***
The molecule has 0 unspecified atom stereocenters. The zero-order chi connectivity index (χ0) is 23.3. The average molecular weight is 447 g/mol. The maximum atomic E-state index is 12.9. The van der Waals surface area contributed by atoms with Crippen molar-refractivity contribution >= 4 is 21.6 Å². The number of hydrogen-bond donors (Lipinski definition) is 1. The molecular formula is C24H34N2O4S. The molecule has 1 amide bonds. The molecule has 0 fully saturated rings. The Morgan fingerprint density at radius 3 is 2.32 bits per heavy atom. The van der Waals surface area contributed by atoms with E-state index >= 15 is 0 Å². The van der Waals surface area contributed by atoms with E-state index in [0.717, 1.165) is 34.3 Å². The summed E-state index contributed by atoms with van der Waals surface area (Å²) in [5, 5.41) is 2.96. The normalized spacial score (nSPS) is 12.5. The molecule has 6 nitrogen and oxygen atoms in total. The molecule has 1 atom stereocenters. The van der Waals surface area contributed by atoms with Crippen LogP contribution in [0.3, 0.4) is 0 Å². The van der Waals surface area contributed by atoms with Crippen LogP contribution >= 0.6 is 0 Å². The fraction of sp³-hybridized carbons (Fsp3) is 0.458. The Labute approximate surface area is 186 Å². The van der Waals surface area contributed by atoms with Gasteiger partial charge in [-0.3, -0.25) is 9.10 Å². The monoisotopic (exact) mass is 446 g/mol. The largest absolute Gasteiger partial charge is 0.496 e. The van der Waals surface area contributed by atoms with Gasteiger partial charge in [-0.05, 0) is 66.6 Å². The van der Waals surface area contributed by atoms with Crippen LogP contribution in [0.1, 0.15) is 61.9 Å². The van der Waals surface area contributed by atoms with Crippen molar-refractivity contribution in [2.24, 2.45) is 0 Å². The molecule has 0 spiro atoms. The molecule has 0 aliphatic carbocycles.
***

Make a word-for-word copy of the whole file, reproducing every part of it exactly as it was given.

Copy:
The molecule has 0 unspecified atom stereocenters. The zero-order chi connectivity index (χ0) is 23.3. The average molecular weight is 447 g/mol. The maximum atomic E-state index is 12.9. The van der Waals surface area contributed by atoms with Crippen molar-refractivity contribution >= 4 is 21.6 Å². The number of hydrogen-bond donors (Lipinski definition) is 1. The molecular formula is C24H34N2O4S. The molecule has 1 amide bonds. The molecule has 0 fully saturated rings. The Morgan fingerprint density at radius 3 is 2.32 bits per heavy atom. The van der Waals surface area contributed by atoms with E-state index >= 15 is 0 Å². The van der Waals surface area contributed by atoms with E-state index in [0.717, 1.165) is 34.3 Å². The summed E-state index contributed by atoms with van der Waals surface area (Å²) in [5, 5.41) is 2.96. The normalized spacial score (nSPS) is 12.5. The molecule has 6 nitrogen and oxygen atoms in total. The molecule has 1 atom stereocenters. The van der Waals surface area contributed by atoms with Crippen LogP contribution in [0.3, 0.4) is 0 Å². The van der Waals surface area contributed by atoms with Crippen LogP contribution >= 0.6 is 0 Å². The fraction of sp³-hybridized carbons (Fsp3) is 0.458. The Labute approximate surface area is 186 Å². The van der Waals surface area contributed by atoms with Gasteiger partial charge in [-0.3, -0.25) is 9.10 Å². The monoisotopic (exact) mass is 446 g/mol. The largest absolute Gasteiger partial charge is 0.496 e. The van der Waals surface area contributed by atoms with Gasteiger partial charge in [-0.05, 0) is 66.6 Å². The van der Waals surface area contributed by atoms with Crippen LogP contribution in [0.1, 0.15) is 61.9 Å². The van der Waals surface area contributed by atoms with Crippen molar-refractivity contribution in [2.24, 2.45) is 0 Å². The molecule has 0 spiro atoms. The molecule has 0 aliphatic carbocycles.